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Improving Irrigation Water Use Efficiency Holds the Key to Tackling Water Scarcity in South Asia: Technical Potential and Financing Options

Author: 
Sebnem
SAHIN
Anil
MARKANDYA
2017-06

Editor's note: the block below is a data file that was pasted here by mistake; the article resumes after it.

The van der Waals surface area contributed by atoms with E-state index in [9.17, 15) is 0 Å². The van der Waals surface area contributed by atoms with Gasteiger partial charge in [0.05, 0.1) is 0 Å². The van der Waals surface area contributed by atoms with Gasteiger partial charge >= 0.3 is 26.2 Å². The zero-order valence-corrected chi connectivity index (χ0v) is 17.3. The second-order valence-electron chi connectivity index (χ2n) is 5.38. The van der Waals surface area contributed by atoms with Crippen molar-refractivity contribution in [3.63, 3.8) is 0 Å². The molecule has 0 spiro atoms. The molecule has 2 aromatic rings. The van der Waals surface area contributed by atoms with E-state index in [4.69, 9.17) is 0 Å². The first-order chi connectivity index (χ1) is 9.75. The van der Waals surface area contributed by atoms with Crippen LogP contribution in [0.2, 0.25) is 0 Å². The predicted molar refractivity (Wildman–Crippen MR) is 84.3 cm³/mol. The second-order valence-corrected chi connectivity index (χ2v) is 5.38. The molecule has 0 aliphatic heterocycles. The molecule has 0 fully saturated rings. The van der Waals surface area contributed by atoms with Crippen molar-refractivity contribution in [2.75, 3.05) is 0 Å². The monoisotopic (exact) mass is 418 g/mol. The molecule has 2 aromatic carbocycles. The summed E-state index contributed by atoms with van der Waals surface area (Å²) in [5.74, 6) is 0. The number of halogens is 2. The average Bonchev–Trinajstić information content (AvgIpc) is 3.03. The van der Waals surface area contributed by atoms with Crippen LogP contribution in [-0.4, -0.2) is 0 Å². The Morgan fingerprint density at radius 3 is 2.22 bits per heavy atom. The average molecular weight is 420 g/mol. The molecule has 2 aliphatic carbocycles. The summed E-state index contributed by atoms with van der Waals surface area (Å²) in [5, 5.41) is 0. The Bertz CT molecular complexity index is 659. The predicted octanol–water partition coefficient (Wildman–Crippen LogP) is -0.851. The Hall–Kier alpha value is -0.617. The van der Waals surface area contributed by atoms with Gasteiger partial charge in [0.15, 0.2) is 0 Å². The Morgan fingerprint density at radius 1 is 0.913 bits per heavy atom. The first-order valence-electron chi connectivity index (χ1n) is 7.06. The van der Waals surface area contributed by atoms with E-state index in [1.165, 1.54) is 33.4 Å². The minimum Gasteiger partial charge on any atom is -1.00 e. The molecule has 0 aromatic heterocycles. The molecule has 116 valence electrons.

Water scarcity is worsening to the point that it has become a limiting factor to the growth of major economies in South Asia, and agriculture is by far the largest water-using sector. Overuse of water for crop production is one of the main causes of water scarcity. This overuse results from low irrigation water use efficiency (WUE) associated with water intensive cropping systems, use of un-optimised irrigation supply systems, uneven water distribution in crop fields, and subsidised electricity for pumping irrigation water. There is huge potential to improve irrigation water efficiency in South Asia by promoting low water consuming crops, adoption of water saving technologies including micro irrigation and laser land levelling, which can significantly reduce the agricultural sector's water footprint in South Asia. Our estimate shows, if the full potential of these technologies were to be utilised, Bangladesh, India and Pakistan could save 21%, 31% and 28% of their water respectively, compared with current levels of water use. Securing funds for additional investment is always a major challenge for South Asian developing countries. Estimates show that a 20% WUE improvement will need USD 0.5 billion, USD 4.7 billion, and USD 1.4 billion of capital investment for Bangladesh, India and Pakistan, respectively. In order to secure capital for WUE improvement, this policy brief recommends to shift existing electricity subsidies from pumping water to improving irrigation WUE. Currently, the agriculture sector receives large subsidies for pumping irrigation water, which is one of the main causes of low irrigation WUE. Direct removal of subsidies from the agriculture sector is also a politically sensitive issue. However, instead of providing subsidies for irrigation electricity supply, this subsidy amount could be shifted to on-farm WUE improvement. This rearrangement of agricultural subsidies would offer farmers low-cost water efficient technologies or services, and generate multiple benefits including economic, social and environmental. A financial compensation mechanism for trading water rights between agriculture and industrial sectors could be established to reduce the financial burden on governments for WUE improvement investment. Under this mechanism, industry would provide financial compensation to farmers to adopt water-saving technologies, and the amount of water saved would be used for industrial production. Financial compensation could be paid to farmers as a subsidy for water-saving technologies.